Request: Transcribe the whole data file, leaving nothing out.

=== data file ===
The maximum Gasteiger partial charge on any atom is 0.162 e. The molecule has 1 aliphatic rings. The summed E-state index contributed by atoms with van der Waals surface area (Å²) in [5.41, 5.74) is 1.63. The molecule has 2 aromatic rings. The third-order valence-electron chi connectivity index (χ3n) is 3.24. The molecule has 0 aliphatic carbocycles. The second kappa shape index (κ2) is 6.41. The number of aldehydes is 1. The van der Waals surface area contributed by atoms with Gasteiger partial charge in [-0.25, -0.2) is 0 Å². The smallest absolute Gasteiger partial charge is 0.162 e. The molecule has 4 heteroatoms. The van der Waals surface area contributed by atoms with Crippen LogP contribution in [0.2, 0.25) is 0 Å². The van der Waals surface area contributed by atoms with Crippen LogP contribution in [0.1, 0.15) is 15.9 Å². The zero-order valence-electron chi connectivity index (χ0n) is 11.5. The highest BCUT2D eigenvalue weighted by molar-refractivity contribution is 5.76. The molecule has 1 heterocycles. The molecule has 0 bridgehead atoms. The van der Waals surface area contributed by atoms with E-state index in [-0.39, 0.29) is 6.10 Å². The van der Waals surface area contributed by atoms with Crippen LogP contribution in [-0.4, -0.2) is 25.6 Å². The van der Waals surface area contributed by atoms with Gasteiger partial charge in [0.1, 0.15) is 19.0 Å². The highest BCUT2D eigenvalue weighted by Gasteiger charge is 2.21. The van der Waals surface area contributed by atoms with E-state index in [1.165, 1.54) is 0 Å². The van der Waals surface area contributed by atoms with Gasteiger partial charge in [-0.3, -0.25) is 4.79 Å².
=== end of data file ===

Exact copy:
The maximum Gasteiger partial charge on any atom is 0.162 e. The molecule has 1 aliphatic rings. The summed E-state index contributed by atoms with van der Waals surface area (Å²) in [5.41, 5.74) is 1.63. The molecule has 2 aromatic rings. The third-order valence-electron chi connectivity index (χ3n) is 3.24. The molecule has 0 aliphatic carbocycles. The second kappa shape index (κ2) is 6.41. The number of aldehydes is 1. The van der Waals surface area contributed by atoms with Gasteiger partial charge in [-0.25, -0.2) is 0 Å². The smallest absolute Gasteiger partial charge is 0.162 e. The molecule has 4 heteroatoms. The van der Waals surface area contributed by atoms with Crippen LogP contribution in [0.2, 0.25) is 0 Å². The van der Waals surface area contributed by atoms with Crippen LogP contribution in [0.1, 0.15) is 15.9 Å². The zero-order valence-electron chi connectivity index (χ0n) is 11.5. The highest BCUT2D eigenvalue weighted by molar-refractivity contribution is 5.76. The molecule has 1 heterocycles. The molecule has 0 bridgehead atoms. The van der Waals surface area contributed by atoms with E-state index in [-0.39, 0.29) is 6.10 Å². The van der Waals surface area contributed by atoms with Crippen LogP contribution in [-0.4, -0.2) is 25.6 Å². The van der Waals surface area contributed by atoms with Gasteiger partial charge in [0.1, 0.15) is 19.0 Å². The highest BCUT2D eigenvalue weighted by Gasteiger charge is 2.21. The van der Waals surface area contributed by atoms with E-state index in [1.165, 1.54) is 0 Å². The van der Waals surface area contributed by atoms with Gasteiger partial charge in [-0.3, -0.25) is 4.79 Å².